By Yinan DU
During the second weekend of the fall semester, DKU welcomed its first drawing workshop and it turned out to be a huge leap towards the growth of Arts and Humanities o n our campus. The Spanish visual artist Edén Barrena is invited to instruct this three-days’ drawing workshop. She is fully experienced in interpreting the world around us and able to transmit the message she perceived to the audiences through various media forms. This drawing workshop aimes to help students do their research profile by integrating the creative practice. Through working with Edén , students were given abundant chances to explore arts and themselves and they start to develope a new spectrum for communication: talking through arts.
The workshop was divided into three main parts: day one was a practice round where students were expected to draw portraits of their partners. This is not a traditional way of teaching: as Edén herself said, this workshop is designed to open up students’ eyesight into capturing the details in life which are easily ignored. By sitting down, holding up the pen, looking closely at what you are going to depict down, you get to realize drawing is not and never would be a mechanical process of imitating the object, but is a positive way of understanding the object. Drawing makes you feel as if you become a filter: you only see and feel the object in its purest form and let go of existing stereotypes or definitions of the object.
Day two had two parts. In part one Edén introduced four contemporary artists to further broadened students’ understanding. Inspired by the great artists, students started with their own project in the afternoon. As the time was approaching the Teacher’s Day, many students came up with the idea of doing an art work to thank their professors. Unlike the usual greeting letters, two students decided to document their memories of their professors’ details through drawing.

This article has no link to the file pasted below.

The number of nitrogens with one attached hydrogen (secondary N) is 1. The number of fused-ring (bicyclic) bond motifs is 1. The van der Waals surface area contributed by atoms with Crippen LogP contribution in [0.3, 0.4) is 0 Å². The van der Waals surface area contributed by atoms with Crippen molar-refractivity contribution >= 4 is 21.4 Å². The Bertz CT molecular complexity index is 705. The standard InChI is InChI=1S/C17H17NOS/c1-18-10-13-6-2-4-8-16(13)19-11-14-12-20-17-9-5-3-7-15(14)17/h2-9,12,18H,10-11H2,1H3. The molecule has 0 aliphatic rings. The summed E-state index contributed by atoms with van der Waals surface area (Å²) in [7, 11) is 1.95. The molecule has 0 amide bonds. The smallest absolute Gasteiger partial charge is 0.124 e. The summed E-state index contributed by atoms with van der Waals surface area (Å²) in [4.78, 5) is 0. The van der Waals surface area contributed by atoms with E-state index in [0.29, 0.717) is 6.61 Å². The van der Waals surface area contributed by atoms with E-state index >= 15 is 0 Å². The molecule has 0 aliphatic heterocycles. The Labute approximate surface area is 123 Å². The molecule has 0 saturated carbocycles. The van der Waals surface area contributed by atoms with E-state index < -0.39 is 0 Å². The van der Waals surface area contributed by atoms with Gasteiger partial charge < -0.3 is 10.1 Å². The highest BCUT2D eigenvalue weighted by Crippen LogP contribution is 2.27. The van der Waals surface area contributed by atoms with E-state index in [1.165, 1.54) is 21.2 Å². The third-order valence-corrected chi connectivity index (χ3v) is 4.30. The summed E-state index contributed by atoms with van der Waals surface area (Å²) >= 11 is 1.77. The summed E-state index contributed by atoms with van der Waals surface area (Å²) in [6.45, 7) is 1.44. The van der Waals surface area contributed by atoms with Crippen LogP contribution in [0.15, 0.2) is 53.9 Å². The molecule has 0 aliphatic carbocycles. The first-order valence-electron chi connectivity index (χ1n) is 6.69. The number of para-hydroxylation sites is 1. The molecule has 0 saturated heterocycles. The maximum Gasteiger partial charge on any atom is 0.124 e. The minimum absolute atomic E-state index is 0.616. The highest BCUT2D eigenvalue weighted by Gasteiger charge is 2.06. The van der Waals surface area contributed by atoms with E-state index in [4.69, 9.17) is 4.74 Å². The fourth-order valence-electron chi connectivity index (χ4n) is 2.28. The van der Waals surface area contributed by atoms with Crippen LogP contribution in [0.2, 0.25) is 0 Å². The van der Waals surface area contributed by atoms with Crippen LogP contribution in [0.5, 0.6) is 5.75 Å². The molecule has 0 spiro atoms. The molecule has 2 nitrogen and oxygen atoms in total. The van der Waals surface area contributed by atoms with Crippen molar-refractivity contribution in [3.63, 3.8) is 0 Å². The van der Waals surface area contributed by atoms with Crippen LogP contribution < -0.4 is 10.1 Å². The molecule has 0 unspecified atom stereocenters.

Day three was the final day and students were given time to prepare their independent projects and get ready for the presentation in the afternoon. Gradually students became familarized with the quiet and harmony environment to do their project. The silence in the room was actually filled with noise of buzzing creativity. If you had walked into the water pavilion that day, you would have found yourself interrupting a precious process of things undergoing evolution. Written across the students’ faces were the marks of deep concentration as their minds explored immense possibilities to communicate. Time came and went unnoticed, disappearing in a flash.
By the time of presentation, Edén and other students helped to set up three expedition stands where you put your project. It’s not like in many exhibitions where the artists’ works are kept in a distance between the audience: people have to first feel the physical distance between themselves and the arts in order for them to appreciate the creativity of the artists. What Edén tried to remind us when she decided to bring us close to the artwork and even suggested to have a close look, she was breaking down the invisible barriers people normally feel between themselves and arts. Closing the physical gap between the artwork and the audience challenged the traditional understanding of art as a sacred object that could never be criticized. Art is communication; art is interaction.